Eversolo DMP-A6 – Your Digital Audio on Another Level

EverSolo DMP-A6 VU meters

Eversolo DMP-A6

Tested at $860
9.6

Sound quality (Digital Section)

10.0/10

Sound quality (Analog Section)

9.2/10

Features

9.0/10

Build

10.0/10

Value

10.0/10

Pros

  • Fantastic digital section
  • Very capable analog section
  • Looks and build of a premium product

Cons

  • Software needs to mature more

A not long time ago I reviewed Eversolo DAC-Z8, a beautifully built and finished DAC that sounded very good too, but DMP-A6 is not just another DAC – it’s a fully loaded digital streamer with a DAC as one of its functions. Now fasten your seatbelts because we’re in for a ride.

Build and Connectivity

Eversolo DMP-A6 looks even better in real life than it does in pictures. Thick aluminum and a high-quality finish make it feel like a true premium product. Clean and sharp esthetics only add to it. One such detail is tempered glass covering LCD, that stretches from top to bottom of the front panel. The big touchscreen can be used to browse menus, and while music is playing it can be filled with usual information or one of four different VU meters that make this Streamer look really sweet in my humble opinion. Just take a look at it.

On the left side of the back panel, we can see an AC power inlet, meaning that the power supply is located inside the unit. Eversolo claims it’s a low ripple power supply but doesn’t talk much about its type. I’m making an educated guess here that we’re talking about a good-quality switching mode power supply. The selection of digital inputs is rich with a USB port C type, coaxial, and optical. There’s Bluetooth connectivity onboard too. But you can connect DMP-A6 to your home network using either Wi-Fi or LAN cable. There’s also one OTG USB 3.0 port, and lastly hidden at the bottom of the device is a slot for the SSD drive for locally stored files. Up to 4 TB sizes are supported.

As for the outputs, we have both digital and analog ones. Starting with the digital outs – there’s a coaxial, optical, USB, and HDMI. As for the analog section, a pair of single-ended RCAs and a pair of balanced XLRs are present. Both of these can be used as variable outputs so you can connect this DAC directly to a power amp and use its internal signal attenuation to control the volume level.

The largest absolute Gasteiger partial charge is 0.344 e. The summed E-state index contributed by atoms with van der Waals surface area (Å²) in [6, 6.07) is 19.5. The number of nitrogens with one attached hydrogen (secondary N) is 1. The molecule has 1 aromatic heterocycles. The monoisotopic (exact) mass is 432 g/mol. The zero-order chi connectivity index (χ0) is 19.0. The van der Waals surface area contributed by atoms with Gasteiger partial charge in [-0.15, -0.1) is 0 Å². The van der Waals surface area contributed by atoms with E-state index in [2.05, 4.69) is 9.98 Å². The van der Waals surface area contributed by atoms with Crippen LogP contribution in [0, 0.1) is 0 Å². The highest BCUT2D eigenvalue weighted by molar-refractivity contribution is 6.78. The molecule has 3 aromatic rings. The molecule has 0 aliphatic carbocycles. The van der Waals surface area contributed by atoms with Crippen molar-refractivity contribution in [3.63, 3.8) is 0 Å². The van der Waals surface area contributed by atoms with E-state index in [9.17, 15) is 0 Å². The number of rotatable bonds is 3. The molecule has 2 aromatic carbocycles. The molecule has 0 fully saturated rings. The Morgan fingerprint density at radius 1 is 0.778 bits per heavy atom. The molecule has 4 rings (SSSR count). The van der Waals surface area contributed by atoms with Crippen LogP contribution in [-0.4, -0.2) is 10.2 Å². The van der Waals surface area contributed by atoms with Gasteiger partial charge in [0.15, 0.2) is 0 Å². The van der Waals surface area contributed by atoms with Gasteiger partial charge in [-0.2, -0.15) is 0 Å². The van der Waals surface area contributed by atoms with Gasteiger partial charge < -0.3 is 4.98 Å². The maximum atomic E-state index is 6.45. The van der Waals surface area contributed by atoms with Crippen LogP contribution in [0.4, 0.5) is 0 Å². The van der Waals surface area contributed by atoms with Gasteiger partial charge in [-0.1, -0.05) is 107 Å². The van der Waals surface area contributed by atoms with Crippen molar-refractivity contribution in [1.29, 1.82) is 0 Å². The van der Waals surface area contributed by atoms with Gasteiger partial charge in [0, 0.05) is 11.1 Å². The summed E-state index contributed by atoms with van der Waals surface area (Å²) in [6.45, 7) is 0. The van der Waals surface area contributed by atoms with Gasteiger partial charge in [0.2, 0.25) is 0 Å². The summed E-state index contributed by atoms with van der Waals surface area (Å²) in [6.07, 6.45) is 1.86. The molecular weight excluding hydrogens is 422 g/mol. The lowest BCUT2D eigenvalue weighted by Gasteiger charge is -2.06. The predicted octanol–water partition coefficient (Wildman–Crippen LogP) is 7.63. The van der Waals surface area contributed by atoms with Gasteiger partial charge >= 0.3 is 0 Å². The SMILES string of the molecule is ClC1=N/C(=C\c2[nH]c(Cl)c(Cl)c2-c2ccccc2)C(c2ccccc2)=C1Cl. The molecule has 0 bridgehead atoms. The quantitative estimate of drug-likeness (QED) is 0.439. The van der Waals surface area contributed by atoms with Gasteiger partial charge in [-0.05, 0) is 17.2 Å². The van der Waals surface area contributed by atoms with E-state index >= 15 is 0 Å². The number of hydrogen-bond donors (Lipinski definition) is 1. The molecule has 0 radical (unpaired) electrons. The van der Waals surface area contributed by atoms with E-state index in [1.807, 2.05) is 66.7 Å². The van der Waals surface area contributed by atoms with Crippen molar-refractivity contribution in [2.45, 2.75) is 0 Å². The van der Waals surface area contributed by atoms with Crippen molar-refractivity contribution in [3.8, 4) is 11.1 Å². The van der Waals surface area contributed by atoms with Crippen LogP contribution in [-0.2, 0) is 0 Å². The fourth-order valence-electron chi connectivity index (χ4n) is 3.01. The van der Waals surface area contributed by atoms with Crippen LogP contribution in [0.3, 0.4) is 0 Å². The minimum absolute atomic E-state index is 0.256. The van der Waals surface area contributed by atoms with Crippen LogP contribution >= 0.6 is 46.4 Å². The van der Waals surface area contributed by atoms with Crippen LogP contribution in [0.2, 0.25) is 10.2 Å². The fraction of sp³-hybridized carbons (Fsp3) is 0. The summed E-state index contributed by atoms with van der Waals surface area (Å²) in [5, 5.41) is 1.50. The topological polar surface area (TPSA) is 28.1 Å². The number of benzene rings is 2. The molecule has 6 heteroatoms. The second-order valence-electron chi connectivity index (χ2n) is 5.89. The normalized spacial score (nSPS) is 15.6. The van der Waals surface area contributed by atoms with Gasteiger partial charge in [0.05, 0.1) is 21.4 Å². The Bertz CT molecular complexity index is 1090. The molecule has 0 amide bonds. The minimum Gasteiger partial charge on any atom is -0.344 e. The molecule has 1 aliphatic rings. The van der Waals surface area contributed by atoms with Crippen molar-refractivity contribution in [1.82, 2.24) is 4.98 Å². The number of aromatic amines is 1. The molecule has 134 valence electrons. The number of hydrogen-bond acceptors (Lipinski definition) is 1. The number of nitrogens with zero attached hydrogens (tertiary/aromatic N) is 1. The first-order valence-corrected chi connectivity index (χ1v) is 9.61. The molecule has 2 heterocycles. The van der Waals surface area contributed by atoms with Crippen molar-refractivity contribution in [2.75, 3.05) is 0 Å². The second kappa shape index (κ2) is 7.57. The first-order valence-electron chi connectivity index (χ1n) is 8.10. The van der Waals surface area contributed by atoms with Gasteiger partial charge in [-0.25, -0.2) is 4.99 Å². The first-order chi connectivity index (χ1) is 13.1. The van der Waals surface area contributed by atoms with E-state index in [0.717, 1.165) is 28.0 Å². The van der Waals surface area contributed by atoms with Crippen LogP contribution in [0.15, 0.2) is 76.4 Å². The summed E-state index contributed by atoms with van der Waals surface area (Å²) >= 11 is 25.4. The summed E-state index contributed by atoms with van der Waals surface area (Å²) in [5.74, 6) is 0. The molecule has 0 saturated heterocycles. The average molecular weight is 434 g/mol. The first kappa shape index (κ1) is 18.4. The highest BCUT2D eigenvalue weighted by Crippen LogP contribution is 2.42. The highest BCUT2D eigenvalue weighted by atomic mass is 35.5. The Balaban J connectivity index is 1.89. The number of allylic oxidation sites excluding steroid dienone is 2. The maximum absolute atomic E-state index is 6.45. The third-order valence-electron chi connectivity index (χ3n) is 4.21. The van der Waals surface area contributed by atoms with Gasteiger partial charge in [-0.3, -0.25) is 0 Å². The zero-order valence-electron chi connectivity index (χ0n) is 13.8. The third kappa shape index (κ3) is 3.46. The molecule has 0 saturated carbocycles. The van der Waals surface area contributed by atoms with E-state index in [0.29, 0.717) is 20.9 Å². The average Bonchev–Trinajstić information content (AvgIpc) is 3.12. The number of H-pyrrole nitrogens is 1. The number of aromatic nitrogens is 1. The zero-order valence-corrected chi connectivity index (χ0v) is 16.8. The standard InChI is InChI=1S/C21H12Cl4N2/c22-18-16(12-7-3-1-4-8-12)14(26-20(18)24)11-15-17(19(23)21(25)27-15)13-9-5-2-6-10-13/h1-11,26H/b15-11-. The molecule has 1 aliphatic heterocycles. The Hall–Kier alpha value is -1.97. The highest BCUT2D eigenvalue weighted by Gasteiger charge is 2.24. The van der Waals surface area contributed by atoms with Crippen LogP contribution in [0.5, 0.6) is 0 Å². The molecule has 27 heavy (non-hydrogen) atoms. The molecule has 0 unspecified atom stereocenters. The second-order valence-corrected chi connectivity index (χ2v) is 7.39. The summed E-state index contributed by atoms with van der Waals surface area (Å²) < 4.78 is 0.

Software

Let’s start with the operating system loaded on the device itself. The OS is based on the Android system but adapted for the needs of an audio streamer. It works well and offers a rich set of options that will let you tailor how the device looks and feels. You don’t like the LED around the knob? No problem, you can dim it or completely turn it off. It’s the same with the display. If you want to see the cover of the album and currently playing track info, you can, but you can also use one of the four VU meters as I mentioned before.

The physical remote is not part of this package but you do get a very good control app instead, that’s available on both Play Store and Apple Store. It boasts clean looks, nice aesthetics, and well-arranged options. From the app, you can access your library, as well as both Tidal and Qobuz streaming services. Since I use both of these, I can say that the user interface looks great but some functions are missing. For example, the track radio function on Tidal is simply not there. The native player also leaves something to be desired when it comes to how it handles playlists. For example, you can only play one whole playlist that’s saved on these services… if you try to queue one song from another list only – that option doesn’t exist – you can only switch to that other playlist altogether. At first, even the option to rearrange song order in the queue didn’t exist. Luckily, that option arrived quickly through one of the updates, but it still doesn’t always work (I rearrange the songs’ order but the player keeps following the original playlist ignoring my edited queue). So yes, the native player in the control app can be annoying as it lacks some basic list editing functionalities that more mature Streaming OS-es have.